Dismantling Breaking Cat, Volvo, Komatsu, JCB, Hyundai, Liebherr urparts.com

The majority of construction equipment machinery dismantlers are well established companies. Most are in existence for ten years or more with very many being second and sometimes third generation businesses. There are many reasons for this but the main one is that it takes a long time to build up enough stock of dismantled machines for example excavator spare parts.  You need sufficient turnover on parts to sustain a viable business. 

Many of these companies evolved from contractors or machinery dealers into dismantlers and some still continue to do both or all three. Contractors who have several of a particular machine model, such as Volvo A40E’s or Cat 740’s will often have one that is in worse condition than the rest. They may have one that has been crashed or maybe even fire damaged. Insurance will not always cover the cost of repairs or the owner may not want to run the risk of increased insurance premiums after a claim. 

Therefore taking parts off the worst truck as and when they are needed over time for the other ADT’s makes perfect sense. Other owners may become aware that they are dismantling that machine and ask to buy some parts for their own fleet. Over years companies can build up a stock of dismantled machines and the parts sales to other owners can outgrow that amount of parts the contractor uses themselves. 

Likewise new or used equipment suppliers will often trade in older damaged machines like excavators that are only suitable for excavator spare parts and as they already have many customers who could potentially be looking for these parts they decided to break them. Many main dealers around the world from Cat, Volvo, Komatsu, JCB, John-Deere and Hitachi dismantle machines for used parts.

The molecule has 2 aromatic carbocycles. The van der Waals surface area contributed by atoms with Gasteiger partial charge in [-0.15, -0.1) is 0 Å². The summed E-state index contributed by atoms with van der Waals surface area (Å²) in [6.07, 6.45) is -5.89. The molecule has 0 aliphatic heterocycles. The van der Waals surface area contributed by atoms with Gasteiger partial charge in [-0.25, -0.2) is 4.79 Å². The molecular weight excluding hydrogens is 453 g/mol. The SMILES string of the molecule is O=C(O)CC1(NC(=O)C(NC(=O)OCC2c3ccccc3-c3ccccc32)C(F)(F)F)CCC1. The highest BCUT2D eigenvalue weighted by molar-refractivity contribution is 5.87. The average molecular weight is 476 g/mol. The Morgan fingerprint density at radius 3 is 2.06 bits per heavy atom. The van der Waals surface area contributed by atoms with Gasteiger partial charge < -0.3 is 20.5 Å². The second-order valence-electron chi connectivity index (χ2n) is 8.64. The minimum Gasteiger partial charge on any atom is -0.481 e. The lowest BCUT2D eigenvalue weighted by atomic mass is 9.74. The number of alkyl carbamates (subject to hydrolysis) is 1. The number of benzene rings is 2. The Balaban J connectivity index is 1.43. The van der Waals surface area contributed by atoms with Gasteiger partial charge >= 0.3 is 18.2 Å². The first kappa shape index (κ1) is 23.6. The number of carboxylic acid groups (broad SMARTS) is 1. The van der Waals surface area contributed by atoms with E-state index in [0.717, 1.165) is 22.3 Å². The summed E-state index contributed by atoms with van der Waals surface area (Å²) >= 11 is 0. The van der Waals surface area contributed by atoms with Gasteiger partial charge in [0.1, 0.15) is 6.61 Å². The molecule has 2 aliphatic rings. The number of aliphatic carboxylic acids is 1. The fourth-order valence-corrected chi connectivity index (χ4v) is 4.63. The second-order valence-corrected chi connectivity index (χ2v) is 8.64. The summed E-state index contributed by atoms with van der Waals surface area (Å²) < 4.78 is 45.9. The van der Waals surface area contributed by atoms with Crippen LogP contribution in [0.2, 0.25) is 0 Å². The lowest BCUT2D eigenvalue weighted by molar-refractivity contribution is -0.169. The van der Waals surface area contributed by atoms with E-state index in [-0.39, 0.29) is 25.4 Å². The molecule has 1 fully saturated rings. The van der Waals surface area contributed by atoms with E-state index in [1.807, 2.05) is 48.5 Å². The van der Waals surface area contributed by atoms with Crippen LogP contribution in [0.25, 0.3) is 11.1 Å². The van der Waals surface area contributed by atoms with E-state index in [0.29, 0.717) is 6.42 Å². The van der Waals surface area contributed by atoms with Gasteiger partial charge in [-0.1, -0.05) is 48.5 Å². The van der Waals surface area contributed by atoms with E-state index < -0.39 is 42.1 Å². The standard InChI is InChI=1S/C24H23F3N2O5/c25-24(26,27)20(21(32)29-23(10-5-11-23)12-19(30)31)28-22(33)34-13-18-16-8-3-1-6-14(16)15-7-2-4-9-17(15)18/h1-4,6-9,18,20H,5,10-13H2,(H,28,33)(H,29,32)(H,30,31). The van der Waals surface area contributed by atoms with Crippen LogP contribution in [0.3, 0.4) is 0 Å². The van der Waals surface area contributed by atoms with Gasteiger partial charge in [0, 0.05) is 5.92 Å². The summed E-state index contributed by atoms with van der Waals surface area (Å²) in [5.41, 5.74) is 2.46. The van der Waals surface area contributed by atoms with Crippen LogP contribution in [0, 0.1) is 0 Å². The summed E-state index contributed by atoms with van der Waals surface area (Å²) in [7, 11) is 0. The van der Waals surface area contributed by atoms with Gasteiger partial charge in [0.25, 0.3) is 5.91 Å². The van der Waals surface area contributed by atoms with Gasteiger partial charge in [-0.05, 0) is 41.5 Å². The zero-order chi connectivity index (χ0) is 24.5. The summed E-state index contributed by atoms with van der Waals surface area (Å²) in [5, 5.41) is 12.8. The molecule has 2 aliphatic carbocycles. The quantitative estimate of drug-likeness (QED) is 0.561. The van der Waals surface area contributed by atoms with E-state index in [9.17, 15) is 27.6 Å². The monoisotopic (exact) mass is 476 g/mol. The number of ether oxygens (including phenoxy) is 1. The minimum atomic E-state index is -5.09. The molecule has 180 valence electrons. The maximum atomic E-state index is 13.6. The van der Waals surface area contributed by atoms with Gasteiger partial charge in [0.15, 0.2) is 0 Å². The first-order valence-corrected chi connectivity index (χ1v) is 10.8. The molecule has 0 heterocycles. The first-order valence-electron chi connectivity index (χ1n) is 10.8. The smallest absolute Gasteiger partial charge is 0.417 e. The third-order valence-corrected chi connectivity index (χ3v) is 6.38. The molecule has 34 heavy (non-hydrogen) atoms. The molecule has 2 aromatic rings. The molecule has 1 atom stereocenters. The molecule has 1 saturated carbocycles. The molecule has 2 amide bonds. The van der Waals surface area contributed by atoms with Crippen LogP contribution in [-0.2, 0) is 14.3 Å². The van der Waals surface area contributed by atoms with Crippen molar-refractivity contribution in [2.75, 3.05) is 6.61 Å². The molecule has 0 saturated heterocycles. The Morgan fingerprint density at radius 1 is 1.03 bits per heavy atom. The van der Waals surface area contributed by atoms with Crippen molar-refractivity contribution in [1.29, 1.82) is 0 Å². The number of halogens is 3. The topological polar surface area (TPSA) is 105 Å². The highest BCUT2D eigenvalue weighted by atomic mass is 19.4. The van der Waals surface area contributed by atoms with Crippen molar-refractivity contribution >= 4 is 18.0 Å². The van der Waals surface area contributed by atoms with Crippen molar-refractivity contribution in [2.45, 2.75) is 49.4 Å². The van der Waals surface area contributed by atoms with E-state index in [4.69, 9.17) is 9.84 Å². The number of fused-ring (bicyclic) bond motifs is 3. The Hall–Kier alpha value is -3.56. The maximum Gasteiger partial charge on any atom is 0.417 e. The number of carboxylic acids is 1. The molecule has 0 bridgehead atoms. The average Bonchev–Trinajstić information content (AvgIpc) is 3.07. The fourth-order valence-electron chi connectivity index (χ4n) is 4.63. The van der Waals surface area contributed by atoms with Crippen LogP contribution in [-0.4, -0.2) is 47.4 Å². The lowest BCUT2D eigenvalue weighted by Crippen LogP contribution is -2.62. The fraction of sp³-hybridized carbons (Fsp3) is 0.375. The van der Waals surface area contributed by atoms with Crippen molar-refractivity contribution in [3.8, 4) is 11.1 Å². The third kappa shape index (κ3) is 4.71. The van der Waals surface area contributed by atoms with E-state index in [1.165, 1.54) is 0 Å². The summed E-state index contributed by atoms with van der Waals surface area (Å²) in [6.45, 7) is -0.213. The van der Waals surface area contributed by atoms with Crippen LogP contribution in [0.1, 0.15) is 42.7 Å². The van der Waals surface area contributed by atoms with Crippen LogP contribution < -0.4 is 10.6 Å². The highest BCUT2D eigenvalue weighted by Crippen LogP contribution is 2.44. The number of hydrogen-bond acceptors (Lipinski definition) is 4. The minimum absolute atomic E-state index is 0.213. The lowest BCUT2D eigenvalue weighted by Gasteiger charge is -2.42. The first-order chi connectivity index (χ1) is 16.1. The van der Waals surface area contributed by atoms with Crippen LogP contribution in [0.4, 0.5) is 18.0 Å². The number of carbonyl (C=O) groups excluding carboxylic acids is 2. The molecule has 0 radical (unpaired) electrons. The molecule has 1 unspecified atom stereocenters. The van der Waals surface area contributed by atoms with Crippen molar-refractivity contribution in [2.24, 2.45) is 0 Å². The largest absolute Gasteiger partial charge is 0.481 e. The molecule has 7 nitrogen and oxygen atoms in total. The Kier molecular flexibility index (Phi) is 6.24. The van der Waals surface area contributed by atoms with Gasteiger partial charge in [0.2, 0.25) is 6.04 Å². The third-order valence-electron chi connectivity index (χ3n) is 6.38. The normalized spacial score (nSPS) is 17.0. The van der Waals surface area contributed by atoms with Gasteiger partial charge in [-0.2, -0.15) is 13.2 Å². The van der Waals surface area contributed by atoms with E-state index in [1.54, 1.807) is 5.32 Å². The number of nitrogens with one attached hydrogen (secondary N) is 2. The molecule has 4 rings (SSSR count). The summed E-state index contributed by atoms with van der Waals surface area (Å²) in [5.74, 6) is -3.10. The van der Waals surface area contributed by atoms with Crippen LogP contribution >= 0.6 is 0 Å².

Once the decision has been made to dismantle a machine it is rarely reversed. There are hundreds of individual parts on any one machine. Some parts will be common to many models and can be easily sold like Engines, Hydraulic Pumps, Tyres, Attachments. Other parts are slower to sell, as they rarely fail and if they do they can be sometimes repaired instead or replaced, like body’s, booms, counterweights. 

Some dismantlers will break down the machine completely at the start to pack and label each part for storage. This is labour intensive and also requires a lot of suitable storage space and inventory management. Many dismantlers decide to leave the machine as complete as possible and remove parts as they are sold. This option is the most common as money is not wasted removing and storing parts that may never sell or could require years of storage. The complete machine will take up much less space than one that is dismantled into many parts. 

When do you get the scrap men in?

At some stage the dismantler is faced with the decision whether to bring in the scrap metal dealers and cut up parts and have them recycled back into raw metal. This can be a difficult decision to make. As the machine gets broken down and the most in demand parts are sold, the remaining parts are less likely to sell. They are often the heavy parts like dump truck bodies, excavator booms, wheel loader counterweights or maybe even bulldozer side frames.

The decision can sometimes be made easier when the price of scrap metal is high. At €250 ($280) to €300 ($340) per ton many dealers will use the high price as an opportunity to clear out the yard of the bigger less valuable parts (relative to their size and weight). Normally at this stage the dealer has already sold enough high quality parts off the machine to cover the costs and are in profit.  Therefore the scrap metal value can be seen as a bonus. It can be a nice cash injection into the business at what might normally be a quiet time of the year.

This will also give the dealer more space to fit other machines. Inevitably there will be some parts that after being cut up, someone will contact them looking to buy it. Although frustrating when this happens the bigger picture of a clean yard and new money to buy another machine is usually self-evident. When scrap prices are low at €100 ($115) to €150 ($170) per ton most dealers will hold off scrapping unless it is necessary.

When in the business of dismantling excavators for excavator spare parts or other construction or agricultural equipment, it is a constant battle to try and keep the yard clean and tidy. They will never be like a Ferrari showroom but by getting in the scrap metal men on a regular basis it is possible to maintain a safe and orderly work environment.